Pat Glynn was O/C 1st Battalion (Castlerea) of the South Roscommon Brigade.

O’Farrell (1997), pg 84; O’Callaghan (2012), pgs 70-75


Members of the RIC raid the home of James Connolly, captain of the IRA’s Kinlough Company in Tullagahan, Kinlough, Co. Leitrim dies. When they do not find him at home, they take his father outside and kill him.  First ‘extra-judicial’ killing by Crown Forces in Donegal area. (Kinlough Company is attached to the South Donegal Brigade.)


O’Farrell (1997), pg104; Ó Duibhir (2009), pg 177; Ozseker (2019), pgs 118-119


The London Times reproduces most of the Irish Bulletin of the 10th but says that it failed to prove an actual plot of assassination of public representatives.


Gallagher (1953), pg 94


A meeting of Dublin Corporation sets up a committee to put the Belfast Boycott into immediate effect.


Macardle (1999), pg 387


Ernie O'Malley (GHQ Staff Captain) starts a two-week training course of 19 members of the Cork No. 1 Brigade (and one member of the Waterford Brigade) at Badger's Hill, Glenville. 


O’Donoghue (1986),  pg97


RIC man (Constable Terence Wheatly) is shot in Market Sq., Dundalk - it is unclear as to what happened but it would seem that the IRA were not involved.  He died three days later in Louth Hospital.  (Hall suggests that he may have been involved in a robbery on a shop during which an accomplice shot him.  Abbott would seem to support this suggestion.)

Abbott (2000), pgs 120-121; Lawlor (2011), pgs 58-59; Hall (2019), pg 76; Abbott (2019), pgs 152-153


D Company of the Auxiliaries arrive in Galway City.  They soon make their presence felt.  See 2nd  October.

Leeson (2012), pg 47


In an interview given to a French newspaper, Macready says that “We have most of their names, and the day may come when we shall be able to make a definite clearance of them”

Macardle (1999), pg 381


Sir Ernest Clarke, a leading civil servant, appointed as an additional Under-Secretary in Belfast in anticipation of the changes that the setting up of a Northern Ireland parliament would bring.  His job was to provide a framework for the forthcoming administration.  Greenwood pushes him to work on the restoration of expelled workers but this fails mainly due the insistence of the UULA and Loyalist Vigilante Committee insisting that returning workers should sign a declaration of loyalty to the Crown and renounce support for Sinn Féin.


Phoenix (1994), pg 93; Parkinson (2004), pg 40


In the United States, on the initiative of Dr W. J. Maloney (and with the help of Frank P. Walsh) a committee of prominent people was set up to investigate conditions in Ireland.  (It included 11 Senators, 13 Congressmen, 5 Governors, prominent clergy from a number of denominations, college presidents, etc.)   It decided to hold hearings in Washington by five of its members.


Macardle (1999), pg 407


IRA man Joseph Athy from Maree, Oranmore, Co. Galway is killed – eyewitnesses report seeing gunmen in army fatigues fleeing the scene.  The killing was in retaliation for the ambush at Red Bridge on the 21st August.  (McNamara says 17th September.)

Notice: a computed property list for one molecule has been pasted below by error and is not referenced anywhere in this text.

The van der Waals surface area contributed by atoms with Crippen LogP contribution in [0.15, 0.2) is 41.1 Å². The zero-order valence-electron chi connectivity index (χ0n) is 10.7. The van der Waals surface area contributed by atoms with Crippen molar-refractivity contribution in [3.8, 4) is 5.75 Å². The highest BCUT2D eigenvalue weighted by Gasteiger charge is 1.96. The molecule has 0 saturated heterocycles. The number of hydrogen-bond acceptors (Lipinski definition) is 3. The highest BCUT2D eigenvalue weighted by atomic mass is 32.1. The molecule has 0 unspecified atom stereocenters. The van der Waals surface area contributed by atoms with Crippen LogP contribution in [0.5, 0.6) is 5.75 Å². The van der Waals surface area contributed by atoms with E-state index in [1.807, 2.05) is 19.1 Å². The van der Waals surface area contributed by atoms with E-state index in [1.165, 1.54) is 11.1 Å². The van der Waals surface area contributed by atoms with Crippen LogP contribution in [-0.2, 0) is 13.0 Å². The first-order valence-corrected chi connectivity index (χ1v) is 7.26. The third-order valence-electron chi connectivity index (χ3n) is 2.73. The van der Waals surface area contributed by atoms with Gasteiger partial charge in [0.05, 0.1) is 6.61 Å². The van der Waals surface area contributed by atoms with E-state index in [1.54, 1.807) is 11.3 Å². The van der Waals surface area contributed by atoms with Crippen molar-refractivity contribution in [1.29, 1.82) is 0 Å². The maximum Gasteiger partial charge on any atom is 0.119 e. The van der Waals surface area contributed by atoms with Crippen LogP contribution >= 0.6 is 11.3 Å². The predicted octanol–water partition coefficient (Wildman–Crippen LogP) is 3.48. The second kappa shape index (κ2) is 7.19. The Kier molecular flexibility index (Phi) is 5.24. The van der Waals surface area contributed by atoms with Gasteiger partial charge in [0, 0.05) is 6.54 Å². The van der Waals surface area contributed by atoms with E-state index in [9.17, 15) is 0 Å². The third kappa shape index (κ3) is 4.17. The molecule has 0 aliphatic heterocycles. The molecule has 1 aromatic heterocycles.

O’Farrell (1997), pg 102; McNamara (2018), pg 124 & pgs 148-149; Henry (2012), pgs 114-115


Griffith assembles a number of press correspondents at which he exposes a British spy.  (Full report contained in Irish Independent of the 17th given in Brennan.)

Brennan (1950), pgs 275-283


Dáil issues a decree prohibiting the imposition of religious tests as a condition of employment.

Macardle (1999), pg 387


An East Clare Brigade of the IRA attack on the Scariff RIC barracks (led by Michael Brennan) has to be called off when the time bombs fail to explode.  The barracks is vacated two days later.

Brennan (1980), pgs 56-58; Ó Ruairc (2009), pgs 148-152


A gang of young men enter J. Redmond’s house near Gorey in Co. Wexford.  He is badly beaten and his face and clothes are tarred.  His ‘crime’ was that he had driven RIC men in his car.  The following night, another Wexford man, Patrick Cullen is taken to a grave yard where he is tried for being friendly with the RIC. Despite a grave being dug for him, he is not killed.

Leeson (2012), pg 209


A woman called Eileen Baker had given evidence to the Military Court of Inquiry held after the events in Galway City on the 8th September – see above.  On this morning, a number of IRA men attacked Baker and cut off her hair.  In retaliation, that night RIC men and British soldiers attack and cut off the hair of five Cumann na mBan women.

Leeson (2012), pg 46


A joint RIC/Military patrol is ambushed by the Flying Column of the West Limerick Brigade at Mountmahon, Co. Limerick (between Abbeyfeale and Limerick City) - two RIC men (Constable James Donohoe and Constable John Mahony) later die from wounds received.  Reprisals follow.  Toomey says that the target of the ambush was a Black and Tan called Constable Thomas Huckerby – see Sep-20.


Abbott (2000), pg 121-122; Harnett (2002), pgs 65-66; Toomey (2008), pg 64; O’Callaghan (2018), pg 82


S. Doyle from 159 Emmet Rd., Inchicore, Dublin dies

O’Farrell (1997), pg 106


Two British army officers – Captain McLean and Captain Connolly – who were travelling in mufti in the north Clare area are captured by the East Clare Brigade of the IRA.  They were released after interrogation on the assurance that they would leave Ireland immediately. (McLean did not leave Ireland and he was killed on Bloody Sunday – see 21st November.)

Ó Ruairc (2009), pg 154-155


The IRA in Pallaskenry, Co. Limerick take two revolvers from Peter Switzer as he is going to church.  See 18th April 1920 and 10th January 1922.